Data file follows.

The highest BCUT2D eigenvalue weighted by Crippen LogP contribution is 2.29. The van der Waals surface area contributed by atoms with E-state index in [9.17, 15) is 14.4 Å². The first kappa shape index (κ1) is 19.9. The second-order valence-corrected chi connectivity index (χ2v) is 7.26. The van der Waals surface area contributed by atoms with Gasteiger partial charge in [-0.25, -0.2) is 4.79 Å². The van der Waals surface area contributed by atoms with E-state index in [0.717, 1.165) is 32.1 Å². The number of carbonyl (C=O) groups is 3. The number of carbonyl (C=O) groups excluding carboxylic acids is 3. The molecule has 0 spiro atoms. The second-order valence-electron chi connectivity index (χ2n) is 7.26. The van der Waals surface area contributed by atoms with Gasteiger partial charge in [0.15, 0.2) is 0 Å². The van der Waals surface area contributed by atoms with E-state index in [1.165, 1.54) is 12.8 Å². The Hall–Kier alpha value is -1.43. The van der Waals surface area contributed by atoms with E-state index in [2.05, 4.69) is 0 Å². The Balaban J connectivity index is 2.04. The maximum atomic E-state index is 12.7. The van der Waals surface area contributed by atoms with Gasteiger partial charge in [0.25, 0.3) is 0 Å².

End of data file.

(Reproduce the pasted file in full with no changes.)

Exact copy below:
The highest BCUT2D eigenvalue weighted by Crippen LogP contribution is 2.29. The van der Waals surface area contributed by atoms with E-state index in [9.17, 15) is 14.4 Å². The first kappa shape index (κ1) is 19.9. The second-order valence-corrected chi connectivity index (χ2v) is 7.26. The van der Waals surface area contributed by atoms with Gasteiger partial charge in [-0.25, -0.2) is 4.79 Å². The van der Waals surface area contributed by atoms with E-state index in [0.717, 1.165) is 32.1 Å². The number of carbonyl (C=O) groups is 3. The number of carbonyl (C=O) groups excluding carboxylic acids is 3. The molecule has 0 spiro atoms. The second-order valence-electron chi connectivity index (χ2n) is 7.26. The van der Waals surface area contributed by atoms with Gasteiger partial charge in [0.15, 0.2) is 0 Å². The van der Waals surface area contributed by atoms with E-state index in [1.165, 1.54) is 12.8 Å². The Hall–Kier alpha value is -1.43. The van der Waals surface area contributed by atoms with E-state index in [2.05, 4.69) is 0 Å². The Balaban J connectivity index is 2.04. The maximum atomic E-state index is 12.7. The van der Waals surface area contributed by atoms with Gasteiger partial charge in [0.25, 0.3) is 0 Å².